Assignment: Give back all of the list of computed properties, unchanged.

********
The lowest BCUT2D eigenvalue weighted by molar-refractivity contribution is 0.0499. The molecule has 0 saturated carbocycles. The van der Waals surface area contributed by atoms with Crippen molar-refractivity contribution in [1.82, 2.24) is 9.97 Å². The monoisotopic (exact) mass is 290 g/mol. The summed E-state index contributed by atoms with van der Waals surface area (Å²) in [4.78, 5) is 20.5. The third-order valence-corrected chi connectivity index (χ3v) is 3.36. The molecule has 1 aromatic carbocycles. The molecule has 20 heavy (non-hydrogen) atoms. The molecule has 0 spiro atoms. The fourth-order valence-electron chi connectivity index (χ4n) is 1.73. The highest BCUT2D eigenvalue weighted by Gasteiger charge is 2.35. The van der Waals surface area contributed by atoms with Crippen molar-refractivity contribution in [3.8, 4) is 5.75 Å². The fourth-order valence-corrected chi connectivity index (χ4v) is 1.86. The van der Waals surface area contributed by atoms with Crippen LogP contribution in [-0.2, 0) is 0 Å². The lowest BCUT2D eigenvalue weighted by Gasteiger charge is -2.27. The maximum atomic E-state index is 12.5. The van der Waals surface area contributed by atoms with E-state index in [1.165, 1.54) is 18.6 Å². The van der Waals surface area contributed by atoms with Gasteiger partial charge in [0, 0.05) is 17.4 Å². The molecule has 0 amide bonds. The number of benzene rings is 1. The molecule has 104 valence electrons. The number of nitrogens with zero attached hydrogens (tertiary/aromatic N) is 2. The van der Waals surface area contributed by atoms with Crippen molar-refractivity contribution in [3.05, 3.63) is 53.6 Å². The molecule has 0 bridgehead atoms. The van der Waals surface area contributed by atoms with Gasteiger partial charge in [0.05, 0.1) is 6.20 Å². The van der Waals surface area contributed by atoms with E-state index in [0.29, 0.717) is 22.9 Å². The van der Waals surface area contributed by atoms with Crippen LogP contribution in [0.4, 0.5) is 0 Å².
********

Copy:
The lowest BCUT2D eigenvalue weighted by molar-refractivity contribution is 0.0499. The molecule has 0 saturated carbocycles. The van der Waals surface area contributed by atoms with Crippen molar-refractivity contribution in [1.82, 2.24) is 9.97 Å². The monoisotopic (exact) mass is 290 g/mol. The summed E-state index contributed by atoms with van der Waals surface area (Å²) in [4.78, 5) is 20.5. The third-order valence-corrected chi connectivity index (χ3v) is 3.36. The molecule has 1 aromatic carbocycles. The molecule has 20 heavy (non-hydrogen) atoms. The molecule has 0 spiro atoms. The fourth-order valence-electron chi connectivity index (χ4n) is 1.73. The highest BCUT2D eigenvalue weighted by Gasteiger charge is 2.35. The van der Waals surface area contributed by atoms with Crippen molar-refractivity contribution in [3.8, 4) is 5.75 Å². The fourth-order valence-corrected chi connectivity index (χ4v) is 1.86. The van der Waals surface area contributed by atoms with Crippen LogP contribution in [-0.2, 0) is 0 Å². The lowest BCUT2D eigenvalue weighted by Gasteiger charge is -2.27. The maximum atomic E-state index is 12.5. The van der Waals surface area contributed by atoms with E-state index in [1.165, 1.54) is 18.6 Å². The van der Waals surface area contributed by atoms with Gasteiger partial charge in [0, 0.05) is 17.4 Å². The molecule has 0 amide bonds. The number of benzene rings is 1. The molecule has 104 valence electrons. The number of nitrogens with zero attached hydrogens (tertiary/aromatic N) is 2. The van der Waals surface area contributed by atoms with Crippen molar-refractivity contribution in [3.05, 3.63) is 53.6 Å². The molecule has 0 bridgehead atoms. The van der Waals surface area contributed by atoms with Gasteiger partial charge in [0.05, 0.1) is 6.20 Å². The van der Waals surface area contributed by atoms with E-state index in [0.29, 0.717) is 22.9 Å². The van der Waals surface area contributed by atoms with Crippen LogP contribution in [0.4, 0.5) is 0 Å².